“I’m not a nigger. I’m not a boy. So I guess I can talk to a white man like that.” These are the words of Lieutenant Adrian Sharps, an African-American officer in the American Expeditionary Force to World War I in France. The struggles and triumphs of Lt. Sharp and his fellow African-American soldiers can be found in the pages of Tom Willard’s The Sable Doughboys. Sable Doughboys is a term of endearment granted to the U.S. Army’s 372nd Infantry Regiment by the French, who were happy to have the help of America in 1918.
The reader starts at the beginning of Sergeant Major Augustus Sharp’s life in the United States Army. Freed from a white buffalo hunter by a cavalry trooper of the 10th Cavalry Regiment in the late 1860s, he goes on to a successful career in the Army. When his son, Adrian, hears President Wilson’s call for men in 1917, he shakes his hand and wishes him well.
Unfortunately, Adrian and his fellow peers must deal with indifference and outright racism from their white counterparts. Due to his “uppity” nature, Lt. Sharps and his platoon are singled out for excessive guard duty, abusive treatment, and threats to life and limb. When they first arrive in France, rather than going straight to the front, they are used as labour gangs for unloading cargo vessels. Lt. Sharps must confront his upset troops and his white company commander at the same time, trying to find redress for the grievance without giving the Army an excuse to court-martial his angry men.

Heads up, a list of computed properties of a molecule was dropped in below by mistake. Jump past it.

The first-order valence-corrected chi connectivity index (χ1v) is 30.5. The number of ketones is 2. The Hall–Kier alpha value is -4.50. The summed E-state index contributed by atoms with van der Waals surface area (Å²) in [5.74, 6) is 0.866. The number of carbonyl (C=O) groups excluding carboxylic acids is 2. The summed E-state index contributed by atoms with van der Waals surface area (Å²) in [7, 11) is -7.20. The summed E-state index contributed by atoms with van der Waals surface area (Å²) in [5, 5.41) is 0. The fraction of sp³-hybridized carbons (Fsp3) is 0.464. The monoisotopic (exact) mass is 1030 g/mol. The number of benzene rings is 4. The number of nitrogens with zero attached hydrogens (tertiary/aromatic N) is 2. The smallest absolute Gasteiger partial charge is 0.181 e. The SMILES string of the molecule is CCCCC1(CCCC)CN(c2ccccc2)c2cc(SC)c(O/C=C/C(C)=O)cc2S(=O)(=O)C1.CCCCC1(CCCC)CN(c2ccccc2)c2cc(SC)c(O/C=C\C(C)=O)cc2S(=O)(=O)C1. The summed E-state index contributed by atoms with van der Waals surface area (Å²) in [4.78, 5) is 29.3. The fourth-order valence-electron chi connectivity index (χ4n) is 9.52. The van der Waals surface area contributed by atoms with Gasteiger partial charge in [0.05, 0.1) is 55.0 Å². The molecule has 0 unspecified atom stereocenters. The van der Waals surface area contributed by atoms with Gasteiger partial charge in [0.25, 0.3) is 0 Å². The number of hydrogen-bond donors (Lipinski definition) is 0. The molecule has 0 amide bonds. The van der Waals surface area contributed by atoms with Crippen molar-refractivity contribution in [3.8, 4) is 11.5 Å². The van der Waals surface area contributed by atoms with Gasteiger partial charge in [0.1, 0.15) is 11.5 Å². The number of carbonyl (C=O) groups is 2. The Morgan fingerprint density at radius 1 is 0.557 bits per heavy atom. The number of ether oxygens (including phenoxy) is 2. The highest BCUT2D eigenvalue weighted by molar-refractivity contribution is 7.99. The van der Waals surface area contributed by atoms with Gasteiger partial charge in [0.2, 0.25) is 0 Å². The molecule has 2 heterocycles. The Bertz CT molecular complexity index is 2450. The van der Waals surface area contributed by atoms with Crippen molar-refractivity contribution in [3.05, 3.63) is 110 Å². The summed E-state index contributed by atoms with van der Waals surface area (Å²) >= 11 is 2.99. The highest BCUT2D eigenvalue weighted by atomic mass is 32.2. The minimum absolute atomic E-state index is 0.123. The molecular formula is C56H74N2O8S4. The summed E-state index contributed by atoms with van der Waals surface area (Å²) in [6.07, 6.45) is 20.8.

One indignity was the assignment of U.S. Colored Troops to fight in the French Army. Adrian Sharps realizes that their reassignment is in part political and partly racist. Their white leaders are afraid of the effect that an organized fighting division of African-Americans might have. In the words of one of his troopers, “They are going to hide us.”
It is, perhaps, impossible for anyone who is not a minority to understand the experiences of their status. But in the case of Tom Willard’s series of historical fiction which chronicles the advances of the African-American soldier, it is possible for anyone to get a taste of the bitter stew of our racial past. Mr. Willard has two other books in his Black Sabre Chronicle series, Buffalo Soldiers and Wings of Honor. His text is historically accurate, not taking liberties with the actual events which is one of the pitfalls of most historical fiction. His characters are alive, passionate about their cause and the abuses they suffer.
Copyright © 2003 by S. Francis Murphy